- As the U.S. House Education Subcommittee holds a hearing on the Every Student Succeeds Act's implementation on Tuesday, Republicans and Democrats are trying to gauge how the Department of Education under Secretary Betsy DeVos is faring in that rollout, according to Education Week.
- Some Republican representatives have expressed frustration with the department’s federal oversight of state accountability plans that have been submitted for approval thus far, while Democrats on the committee are still struggling to figure out what the feedback from the department to states could mean — especially when they strongly disagree with other aspects of DeVos’ approach.
- Democrats intend to critique Republicans for cancelling accountability measures endorsed by former President Barack Obama, and while no one from the Department of Education will be testifying during the hearing, a member of the Government Accountability Office will be on-hand.
Critics of DeVos have expressed surprise at some of the guidance the Education Department has offered states in regard to their accountability plans for the ESSA rollout. In particular, the guidance letter the department sent to Delaware questioned if the state’s achievement goals were appropriately “ambitious.” This surprised those who would have thought DeVos would be wary of using the weight of federal oversight to influence a state’s self-determined accountability standards, even if the department did not necessarily have veto power. It could also change how other states craft and revise their own plans, if they deem it more likely than expected that the department may offer critiques of their definitions for high achievement.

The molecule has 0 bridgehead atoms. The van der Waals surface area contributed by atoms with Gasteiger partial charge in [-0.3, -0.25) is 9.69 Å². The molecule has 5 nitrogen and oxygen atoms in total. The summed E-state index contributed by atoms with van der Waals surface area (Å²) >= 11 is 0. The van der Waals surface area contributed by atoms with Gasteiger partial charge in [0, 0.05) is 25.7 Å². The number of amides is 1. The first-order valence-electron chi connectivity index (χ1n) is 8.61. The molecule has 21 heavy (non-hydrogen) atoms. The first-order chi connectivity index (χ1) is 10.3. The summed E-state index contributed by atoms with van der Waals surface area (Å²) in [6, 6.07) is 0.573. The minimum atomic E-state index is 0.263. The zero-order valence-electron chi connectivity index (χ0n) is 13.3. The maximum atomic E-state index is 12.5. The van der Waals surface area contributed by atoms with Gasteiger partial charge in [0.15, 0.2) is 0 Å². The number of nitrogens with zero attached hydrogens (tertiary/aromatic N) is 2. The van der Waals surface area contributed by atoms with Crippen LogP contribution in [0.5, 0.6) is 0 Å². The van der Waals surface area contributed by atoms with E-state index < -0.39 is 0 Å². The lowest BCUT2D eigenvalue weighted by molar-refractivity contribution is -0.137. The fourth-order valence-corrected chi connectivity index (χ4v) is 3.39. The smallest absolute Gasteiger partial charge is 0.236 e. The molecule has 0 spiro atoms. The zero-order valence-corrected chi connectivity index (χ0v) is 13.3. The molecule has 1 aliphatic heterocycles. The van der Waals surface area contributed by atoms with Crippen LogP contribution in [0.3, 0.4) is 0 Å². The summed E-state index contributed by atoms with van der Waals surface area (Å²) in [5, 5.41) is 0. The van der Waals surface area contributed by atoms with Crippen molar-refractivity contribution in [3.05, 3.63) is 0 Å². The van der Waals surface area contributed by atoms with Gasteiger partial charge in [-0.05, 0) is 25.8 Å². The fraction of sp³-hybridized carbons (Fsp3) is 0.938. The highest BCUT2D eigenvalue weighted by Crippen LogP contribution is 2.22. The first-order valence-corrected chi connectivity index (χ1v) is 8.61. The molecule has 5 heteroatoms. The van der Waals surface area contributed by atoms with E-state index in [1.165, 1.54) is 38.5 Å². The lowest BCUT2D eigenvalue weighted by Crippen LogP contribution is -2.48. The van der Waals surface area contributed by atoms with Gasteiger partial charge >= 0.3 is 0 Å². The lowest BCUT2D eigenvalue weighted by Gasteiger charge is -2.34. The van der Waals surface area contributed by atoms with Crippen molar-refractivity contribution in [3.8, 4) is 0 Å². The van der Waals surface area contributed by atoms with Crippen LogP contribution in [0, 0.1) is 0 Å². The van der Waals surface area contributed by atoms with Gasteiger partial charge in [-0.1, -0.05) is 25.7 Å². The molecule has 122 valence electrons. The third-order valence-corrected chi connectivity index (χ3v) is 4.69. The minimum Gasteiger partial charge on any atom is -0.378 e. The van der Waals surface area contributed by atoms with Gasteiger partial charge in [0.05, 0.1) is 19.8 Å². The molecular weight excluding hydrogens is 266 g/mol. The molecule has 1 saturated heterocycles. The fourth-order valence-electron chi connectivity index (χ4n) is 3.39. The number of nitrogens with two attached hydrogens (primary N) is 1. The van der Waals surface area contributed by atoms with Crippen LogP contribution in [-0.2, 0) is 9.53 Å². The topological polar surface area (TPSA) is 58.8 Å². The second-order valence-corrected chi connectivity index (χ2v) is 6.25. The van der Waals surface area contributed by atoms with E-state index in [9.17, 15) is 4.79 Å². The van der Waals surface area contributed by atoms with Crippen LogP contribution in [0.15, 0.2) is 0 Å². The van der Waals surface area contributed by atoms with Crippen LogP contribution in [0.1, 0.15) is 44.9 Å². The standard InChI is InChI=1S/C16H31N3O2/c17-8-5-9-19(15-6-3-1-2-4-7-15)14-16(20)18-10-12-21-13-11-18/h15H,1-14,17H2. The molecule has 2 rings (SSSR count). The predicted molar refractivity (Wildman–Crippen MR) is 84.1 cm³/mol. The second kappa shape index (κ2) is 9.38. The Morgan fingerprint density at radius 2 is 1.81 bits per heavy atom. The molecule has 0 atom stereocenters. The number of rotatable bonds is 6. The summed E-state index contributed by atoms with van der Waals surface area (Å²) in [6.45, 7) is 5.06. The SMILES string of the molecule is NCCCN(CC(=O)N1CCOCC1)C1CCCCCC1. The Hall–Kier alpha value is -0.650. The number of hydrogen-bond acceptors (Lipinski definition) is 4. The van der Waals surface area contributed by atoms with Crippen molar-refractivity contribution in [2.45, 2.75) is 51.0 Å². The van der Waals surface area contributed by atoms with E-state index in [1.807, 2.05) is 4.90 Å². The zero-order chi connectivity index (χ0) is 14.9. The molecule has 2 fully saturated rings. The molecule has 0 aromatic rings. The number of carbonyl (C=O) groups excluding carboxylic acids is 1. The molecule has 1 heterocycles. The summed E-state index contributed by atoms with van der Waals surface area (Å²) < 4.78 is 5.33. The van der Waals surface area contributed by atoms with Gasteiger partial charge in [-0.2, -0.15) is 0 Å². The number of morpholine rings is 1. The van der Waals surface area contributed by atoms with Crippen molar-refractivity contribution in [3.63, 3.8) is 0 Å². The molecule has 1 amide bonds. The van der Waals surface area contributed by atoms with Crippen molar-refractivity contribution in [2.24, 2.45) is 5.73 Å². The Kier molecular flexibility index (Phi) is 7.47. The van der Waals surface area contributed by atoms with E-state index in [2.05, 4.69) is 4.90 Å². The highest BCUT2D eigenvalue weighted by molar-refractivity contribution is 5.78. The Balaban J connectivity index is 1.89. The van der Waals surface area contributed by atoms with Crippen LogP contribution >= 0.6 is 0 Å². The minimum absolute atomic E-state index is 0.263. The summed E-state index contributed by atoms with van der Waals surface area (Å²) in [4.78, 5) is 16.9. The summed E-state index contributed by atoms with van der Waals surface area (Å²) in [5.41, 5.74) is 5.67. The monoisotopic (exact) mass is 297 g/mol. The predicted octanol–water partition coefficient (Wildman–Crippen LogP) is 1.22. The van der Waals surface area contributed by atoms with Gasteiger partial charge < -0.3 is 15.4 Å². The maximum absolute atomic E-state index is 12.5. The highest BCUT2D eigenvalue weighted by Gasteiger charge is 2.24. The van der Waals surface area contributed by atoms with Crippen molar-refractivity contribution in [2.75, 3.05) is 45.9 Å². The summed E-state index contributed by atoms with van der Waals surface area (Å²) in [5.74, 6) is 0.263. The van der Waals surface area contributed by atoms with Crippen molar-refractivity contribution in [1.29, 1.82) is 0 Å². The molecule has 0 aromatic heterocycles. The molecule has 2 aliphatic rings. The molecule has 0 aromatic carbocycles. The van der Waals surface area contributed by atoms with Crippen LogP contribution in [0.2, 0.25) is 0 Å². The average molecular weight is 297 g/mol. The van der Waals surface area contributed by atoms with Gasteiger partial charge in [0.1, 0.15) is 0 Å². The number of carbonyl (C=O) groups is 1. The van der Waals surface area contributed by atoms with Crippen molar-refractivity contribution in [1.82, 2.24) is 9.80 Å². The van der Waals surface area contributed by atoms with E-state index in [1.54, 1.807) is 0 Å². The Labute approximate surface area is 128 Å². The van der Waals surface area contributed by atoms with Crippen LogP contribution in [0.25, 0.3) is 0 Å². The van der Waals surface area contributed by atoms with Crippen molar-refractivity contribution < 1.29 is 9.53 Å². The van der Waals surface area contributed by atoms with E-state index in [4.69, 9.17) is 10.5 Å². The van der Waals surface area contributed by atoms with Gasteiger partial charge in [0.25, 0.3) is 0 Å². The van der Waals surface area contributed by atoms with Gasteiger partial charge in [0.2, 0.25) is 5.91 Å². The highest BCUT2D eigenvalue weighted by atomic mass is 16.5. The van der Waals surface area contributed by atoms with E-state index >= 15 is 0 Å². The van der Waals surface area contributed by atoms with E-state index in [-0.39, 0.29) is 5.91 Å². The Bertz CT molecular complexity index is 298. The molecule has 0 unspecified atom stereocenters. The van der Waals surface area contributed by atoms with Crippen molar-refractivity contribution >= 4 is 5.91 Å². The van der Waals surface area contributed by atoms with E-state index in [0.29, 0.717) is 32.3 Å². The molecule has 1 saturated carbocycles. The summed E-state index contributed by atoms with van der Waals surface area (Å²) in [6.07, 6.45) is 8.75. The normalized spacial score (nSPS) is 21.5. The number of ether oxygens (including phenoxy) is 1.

The uncertainty is causing consternation among school administrators and education officials, as was expressed at a recent meeting of the National Commission of the States. Some were concerned that states weren't prepared to meet ESSA standards for teaching English Language Learners, while others were worried that mandates for equity in classrooms would be barely followed by states because of an expectation of minimal federal oversight. DeVos was one of the most controversial appointees of the Trump administration, and many likely had a pre-determined vision that she would always err on the side of lax oversight. That the truth may be murkier is a fact continuing to cause anxiety for some education officials.